As impressive as those acquisitions may be, they all come with significant question marks. Can Kemp, whose pre-trade physical examination detected arthritis in both of his hips, stay healthy? Can Myers, the 2013 AL Rookie of the Year, rebound from a season ruined by a fractured wrist to deliver on his promise? Can Norris out-hit his defensive shortcomings behind the plate? Can any of the four, all of them righthanded hitters, overcome the significant disadvantage of playing their home games in Petco Park, a ballpark that is particularly hard on righthanded power hitters? Preller obviously believes all of those questions will be answered in the affirmative, and it’s impossible to argue that the Padres' lineup isn’t better now than it was in September, but the degree of that improvement remains to be seen.
4. The Chicago Cubs resolve to temper expectations.
The Cubs have long had 2016, the final year of team president Theo Epstein’s current contract, as their target date for contention, but they are already being hailed as a potential break-out team for 2015. That's due largely to the potential shown in 2014: promising call-ups of utilityman Arismendy Alcantara, infielder Javier Baez, pitcher Kyle Hendricks and outfielder Jorge Soler; break-out seasons from first baseman Anthony Rizzo and pitcher Jake Arrieta; a rebound from shortstop Starlin Castro; the acquisition of shortstop prospect Addison Russell; and the sensational full-season debut of minor league third baseman Kris Bryant. All that plus the big offseason additions of Lester and manager Joe Maddon have caused expectations for Chicago's 2015 performance to skyrocket.
It would be wise to temper those expectations. Bryant, though obviously ready (he hit .295/.418/.619 with 21 home runs in 70 Triple A games after his promotion to that level in June), may start the season at that same level due to arbitration-eligibility concerns. Baez and Alcantara exhibited alarming strikeout rates in their debut seasons at the major league level -- Baez struck out in 41.5 percent of his appearances, Alcantara in 31 percent -- which indicate that significant adjustments, perhaps even some more time in Triple A, will be required before they are ready to thrive for the Cubs. As for Soler, his major league numbers were inflated by a fantastic first five games, after which he hit just .229/.273/.400 over his next 19 contests. Chicago should absolutely be improved in 2015, but contention may have to wait until 2016 after all.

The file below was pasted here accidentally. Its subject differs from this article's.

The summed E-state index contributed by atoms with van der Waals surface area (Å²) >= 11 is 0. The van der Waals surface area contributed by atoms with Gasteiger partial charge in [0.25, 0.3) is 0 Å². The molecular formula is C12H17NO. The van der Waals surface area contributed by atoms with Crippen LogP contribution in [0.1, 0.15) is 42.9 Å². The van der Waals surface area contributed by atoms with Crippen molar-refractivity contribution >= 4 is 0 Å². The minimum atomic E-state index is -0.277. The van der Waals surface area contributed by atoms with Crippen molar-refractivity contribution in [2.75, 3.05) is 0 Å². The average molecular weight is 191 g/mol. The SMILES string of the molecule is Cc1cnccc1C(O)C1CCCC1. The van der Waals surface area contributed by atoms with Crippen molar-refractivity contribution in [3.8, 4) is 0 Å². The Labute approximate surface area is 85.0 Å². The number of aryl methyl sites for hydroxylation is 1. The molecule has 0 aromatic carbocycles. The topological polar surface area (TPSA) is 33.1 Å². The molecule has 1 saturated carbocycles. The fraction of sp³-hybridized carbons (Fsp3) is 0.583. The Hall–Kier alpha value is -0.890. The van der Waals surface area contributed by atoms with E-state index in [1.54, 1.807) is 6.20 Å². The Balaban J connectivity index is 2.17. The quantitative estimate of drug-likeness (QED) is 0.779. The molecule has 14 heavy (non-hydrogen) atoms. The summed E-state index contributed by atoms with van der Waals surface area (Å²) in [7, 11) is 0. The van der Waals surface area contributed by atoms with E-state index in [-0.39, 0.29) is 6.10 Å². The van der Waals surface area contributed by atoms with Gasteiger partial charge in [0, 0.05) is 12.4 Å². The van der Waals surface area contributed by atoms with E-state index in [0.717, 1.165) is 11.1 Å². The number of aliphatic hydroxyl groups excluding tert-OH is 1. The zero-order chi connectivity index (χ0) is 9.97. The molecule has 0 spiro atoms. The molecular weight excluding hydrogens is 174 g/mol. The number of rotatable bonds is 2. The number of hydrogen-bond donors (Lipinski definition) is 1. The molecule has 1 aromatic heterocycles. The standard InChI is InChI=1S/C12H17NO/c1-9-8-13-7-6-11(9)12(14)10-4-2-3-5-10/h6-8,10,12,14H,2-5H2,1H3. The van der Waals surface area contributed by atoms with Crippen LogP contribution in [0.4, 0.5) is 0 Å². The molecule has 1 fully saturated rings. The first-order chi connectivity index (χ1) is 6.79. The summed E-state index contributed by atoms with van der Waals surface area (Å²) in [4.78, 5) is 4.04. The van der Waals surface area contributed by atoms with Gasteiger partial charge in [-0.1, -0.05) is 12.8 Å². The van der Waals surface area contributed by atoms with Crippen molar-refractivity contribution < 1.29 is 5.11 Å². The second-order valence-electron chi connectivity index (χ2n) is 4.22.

5. The Kansas City Royals resolve to prove that 2014 was not a fluke.
Unfortunately, most New Year’s resolutions are broken. The 2014 Royals outplayed their third-order record by more than 10 wins (the math says they were no better than a 79-win team during the regular season). That performance that was heavily dependent on the performance of their bullpen (a typically volatile aspect of any team, even one with Kansas City's late-game talent). This offseason the Royals stand to lose their ace, Shields, whom they have thus far replaced with solid but unspectacular 31-year-old Edinson Volquez. Their other two significant additions have been rightfielder Alex Rios and designated hitter Kendrys Morales, a pair of players in their 30s who combined to hit .254/.295/.373 this past season.
There are some positives for Kansas City. It has a number of young players who could build on their breakout postseason performances, such as centerfieldr Lorenzo Cain, the ALCS MVP, and first baseman Eric Hosmer; the club will be reintroducing Luke Hochevar, who is returning from Tommy John surgery, to its stacked bullpen; and the team has reason to expect Morales to rebound from a season in which he went unsigned until June simply by virtue of having a full spring training to prepare. Those positives don’t seem likely to outweigh the negatives, but they’ll always have 2014.